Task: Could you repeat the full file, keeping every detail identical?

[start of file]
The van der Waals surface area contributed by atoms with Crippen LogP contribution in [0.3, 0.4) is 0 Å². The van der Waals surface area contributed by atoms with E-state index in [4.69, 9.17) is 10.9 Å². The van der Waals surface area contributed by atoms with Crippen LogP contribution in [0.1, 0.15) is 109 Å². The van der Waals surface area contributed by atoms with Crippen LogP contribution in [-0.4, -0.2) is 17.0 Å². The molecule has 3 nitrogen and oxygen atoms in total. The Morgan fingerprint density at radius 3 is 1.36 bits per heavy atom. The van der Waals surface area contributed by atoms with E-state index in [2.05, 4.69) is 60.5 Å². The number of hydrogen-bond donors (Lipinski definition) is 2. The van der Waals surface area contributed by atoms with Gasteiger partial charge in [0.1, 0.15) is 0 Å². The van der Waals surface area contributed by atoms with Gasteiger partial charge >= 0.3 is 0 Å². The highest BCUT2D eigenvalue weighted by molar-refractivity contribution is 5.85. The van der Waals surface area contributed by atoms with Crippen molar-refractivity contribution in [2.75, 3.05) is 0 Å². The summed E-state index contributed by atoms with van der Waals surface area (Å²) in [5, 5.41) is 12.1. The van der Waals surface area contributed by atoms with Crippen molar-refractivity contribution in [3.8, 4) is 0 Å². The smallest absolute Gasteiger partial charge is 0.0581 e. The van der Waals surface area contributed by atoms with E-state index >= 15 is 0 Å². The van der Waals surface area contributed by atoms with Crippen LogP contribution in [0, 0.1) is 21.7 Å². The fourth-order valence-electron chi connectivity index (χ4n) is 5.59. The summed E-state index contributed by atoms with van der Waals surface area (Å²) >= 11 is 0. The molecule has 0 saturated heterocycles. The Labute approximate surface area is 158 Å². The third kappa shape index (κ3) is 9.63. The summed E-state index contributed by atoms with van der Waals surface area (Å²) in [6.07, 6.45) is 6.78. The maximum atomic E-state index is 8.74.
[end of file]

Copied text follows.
The van der Waals surface area contributed by atoms with Crippen LogP contribution in [0.3, 0.4) is 0 Å². The van der Waals surface area contributed by atoms with E-state index in [4.69, 9.17) is 10.9 Å². The van der Waals surface area contributed by atoms with Crippen LogP contribution in [0.1, 0.15) is 109 Å². The van der Waals surface area contributed by atoms with Crippen LogP contribution in [-0.4, -0.2) is 17.0 Å². The molecule has 3 nitrogen and oxygen atoms in total. The Morgan fingerprint density at radius 3 is 1.36 bits per heavy atom. The van der Waals surface area contributed by atoms with E-state index in [2.05, 4.69) is 60.5 Å². The number of hydrogen-bond donors (Lipinski definition) is 2. The van der Waals surface area contributed by atoms with Gasteiger partial charge in [0.1, 0.15) is 0 Å². The van der Waals surface area contributed by atoms with Gasteiger partial charge >= 0.3 is 0 Å². The highest BCUT2D eigenvalue weighted by molar-refractivity contribution is 5.85. The van der Waals surface area contributed by atoms with Crippen molar-refractivity contribution in [2.75, 3.05) is 0 Å². The summed E-state index contributed by atoms with van der Waals surface area (Å²) in [5, 5.41) is 12.1. The van der Waals surface area contributed by atoms with Crippen molar-refractivity contribution in [3.8, 4) is 0 Å². The smallest absolute Gasteiger partial charge is 0.0581 e. The van der Waals surface area contributed by atoms with E-state index >= 15 is 0 Å². The van der Waals surface area contributed by atoms with Crippen LogP contribution in [0, 0.1) is 21.7 Å². The fourth-order valence-electron chi connectivity index (χ4n) is 5.59. The summed E-state index contributed by atoms with van der Waals surface area (Å²) >= 11 is 0. The molecule has 0 saturated heterocycles. The Labute approximate surface area is 158 Å². The third kappa shape index (κ3) is 9.63. The summed E-state index contributed by atoms with van der Waals surface area (Å²) in [6.07, 6.45) is 6.78. The maximum atomic E-state index is 8.74.